It's difficult to believe that a few short years after Detroit automakers were specifically known for producing gas-guzzling SUVs that Ford (NYSE:F) has designed a hybrid that's dominating the market. It's won numerous awards, ranks atop multiple listings, and impresses more consumers every month. Ford's raving about how consumers are coming to showrooms in markets not known for hybrid sales -- sending sales through the roof. Here are some details regarding all the hype.
Ford's 2013 Fusion Hybrid has collected numerous awards, including these two from U.S. News & World Report Rankings:
- 2013 Best Hybrid Car for the Money
- 2013 Best Hybrid Car for Families
In addition to those awards, it ranks No. 1 in U.S. News' "Affordable Midsize Cars" and "Hybrid Cars."
The reasons U.S. News gave for placing the Fusion Hybrid on top? "Excellent fuel economy, strong performance, great reliability and safety scores, a roomy interior and stylish exterior."
Ford's Fusion Hybrid 2.0L four-cylinder engine puts out 188 horsepower and gets 47 mpg in the city and on the highway -- putting it ahead of almost all the competition. It received four and a half out of five stars on user reviews at Edmunds.com, with the only complaint being its buggy MyFord Touch infotainment system, which has plagued Ford over the last couple of years. On the positive side, its quiet powertrain, good power, and torque in combination with its fuel efficiency make it a popular option in its class -- and it's showing in Ford's sales.
Ford delivered its best hybrid quarter ever, with Q2 sales up 517% from last year, marking the first time sales topped 24,000 in a quarter, according to Ford.
"Customers have come to expect fuel economy and leading technology with every new vehicle Ford delivers," said Jim Farley, executive vice president, global marketing, in a Ford press release. "Our newest hybrids are contributing to Ford's growth and share gains, while bringing new customers into the showroom in nontraditional hybrid markets."
To make sure this success is sustained, Ford has hired more than 200 new electrification engineers and is spending $50 million for research and development facilities that will double Ford's battery-testing capabilities. Ford expects those investments to speed up electrified vehicle development by as much as 25%.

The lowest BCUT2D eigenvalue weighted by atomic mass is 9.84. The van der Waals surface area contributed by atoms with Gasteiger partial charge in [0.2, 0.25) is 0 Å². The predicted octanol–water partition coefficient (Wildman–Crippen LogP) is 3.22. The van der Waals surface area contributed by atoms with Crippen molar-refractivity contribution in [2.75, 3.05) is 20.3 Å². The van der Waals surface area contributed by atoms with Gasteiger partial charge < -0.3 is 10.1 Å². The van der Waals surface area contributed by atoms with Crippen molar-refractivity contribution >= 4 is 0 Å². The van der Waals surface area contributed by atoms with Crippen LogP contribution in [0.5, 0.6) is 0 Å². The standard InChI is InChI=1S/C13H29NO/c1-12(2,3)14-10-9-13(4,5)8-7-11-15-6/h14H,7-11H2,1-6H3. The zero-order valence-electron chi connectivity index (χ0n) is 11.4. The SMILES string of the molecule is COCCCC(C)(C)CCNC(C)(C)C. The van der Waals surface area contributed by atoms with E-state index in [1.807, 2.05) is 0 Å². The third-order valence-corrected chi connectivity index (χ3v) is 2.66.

In 2006 when Alan Mulally was introduced as CEO and took upon the task of turning around a once proud American Icon, the company was losing billions of dollars and sinking fast. In fact, between 2006 and 2008, Ford lost more than $30 billion, and most analysts pegged it to be the first automaker to declare bankruptcy.
We know how the story ends. Ford was the only one of the Big Three U.S. automakers not to receive a government bailout and was the first domestic automaker to return to profitability. Ford's secret was simple: Cut slacking brands and start producing vehicles people wanted in segments that were trending. For proof of Ford's success, look no further than its Fusion, Focus, Escape, and F-Series -- all ranking in the top 15 in U.S. sales through June.
As the automotive industry in the U.S. continues to rebound, and Ford's vehicles top the sales charts, Ford has become an excellent investment opportunity, up 90% in the past year.
Ford has figured it out, and it's a much leaner and more financially stable company than in has been in years. Ford will continue to be a great investment going forward, even if it's hard to believe, and vehicles like the Fusion Hybrid are proof its vision is aimed toward the future. The good news is, even after its share price run-up over the last year, there's much room for growth -- especially in China.
Fool contributor Daniel Miller owns shares of Ford. The Motley Fool recommends and owns shares of Ford. Try any of our Foolish newsletter services free for 30 days. We Fools don't all hold the same opinions, but we all believe that considering a diverse range of insights makes us better investors. The Motley Fool has a disclosure policy.